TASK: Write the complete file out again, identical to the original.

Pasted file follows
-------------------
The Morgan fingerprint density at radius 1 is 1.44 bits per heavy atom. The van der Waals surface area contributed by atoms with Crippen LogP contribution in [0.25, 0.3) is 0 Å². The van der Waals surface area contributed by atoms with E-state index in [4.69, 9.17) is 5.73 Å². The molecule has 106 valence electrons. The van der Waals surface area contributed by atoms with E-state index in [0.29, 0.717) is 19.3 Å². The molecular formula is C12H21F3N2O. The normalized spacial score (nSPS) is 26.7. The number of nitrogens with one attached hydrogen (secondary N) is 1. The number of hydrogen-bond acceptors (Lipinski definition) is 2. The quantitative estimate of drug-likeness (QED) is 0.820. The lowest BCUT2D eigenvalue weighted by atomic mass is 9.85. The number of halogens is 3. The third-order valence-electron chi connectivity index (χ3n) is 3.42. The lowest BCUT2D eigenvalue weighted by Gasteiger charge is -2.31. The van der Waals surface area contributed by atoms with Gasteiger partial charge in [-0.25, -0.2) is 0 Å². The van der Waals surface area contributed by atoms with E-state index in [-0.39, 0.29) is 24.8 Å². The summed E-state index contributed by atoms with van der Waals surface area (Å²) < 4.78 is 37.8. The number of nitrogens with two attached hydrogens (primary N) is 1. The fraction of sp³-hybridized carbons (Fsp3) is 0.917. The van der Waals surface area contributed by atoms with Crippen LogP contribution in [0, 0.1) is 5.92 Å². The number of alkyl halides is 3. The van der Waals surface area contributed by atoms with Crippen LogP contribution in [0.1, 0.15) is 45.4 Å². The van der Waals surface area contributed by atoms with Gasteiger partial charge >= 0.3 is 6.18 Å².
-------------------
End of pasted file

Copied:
The Morgan fingerprint density at radius 1 is 1.44 bits per heavy atom. The van der Waals surface area contributed by atoms with Crippen LogP contribution in [0.25, 0.3) is 0 Å². The van der Waals surface area contributed by atoms with E-state index in [4.69, 9.17) is 5.73 Å². The molecule has 106 valence electrons. The van der Waals surface area contributed by atoms with E-state index in [0.29, 0.717) is 19.3 Å². The molecular formula is C12H21F3N2O. The normalized spacial score (nSPS) is 26.7. The number of nitrogens with one attached hydrogen (secondary N) is 1. The number of hydrogen-bond acceptors (Lipinski definition) is 2. The quantitative estimate of drug-likeness (QED) is 0.820. The lowest BCUT2D eigenvalue weighted by atomic mass is 9.85. The number of halogens is 3. The third-order valence-electron chi connectivity index (χ3n) is 3.42. The lowest BCUT2D eigenvalue weighted by Gasteiger charge is -2.31. The van der Waals surface area contributed by atoms with Gasteiger partial charge in [-0.25, -0.2) is 0 Å². The van der Waals surface area contributed by atoms with E-state index in [-0.39, 0.29) is 24.8 Å². The summed E-state index contributed by atoms with van der Waals surface area (Å²) < 4.78 is 37.8. The number of nitrogens with two attached hydrogens (primary N) is 1. The fraction of sp³-hybridized carbons (Fsp3) is 0.917. The van der Waals surface area contributed by atoms with Crippen LogP contribution in [0, 0.1) is 5.92 Å². The number of alkyl halides is 3. The van der Waals surface area contributed by atoms with Crippen LogP contribution in [0.1, 0.15) is 45.4 Å². The van der Waals surface area contributed by atoms with Gasteiger partial charge >= 0.3 is 6.18 Å².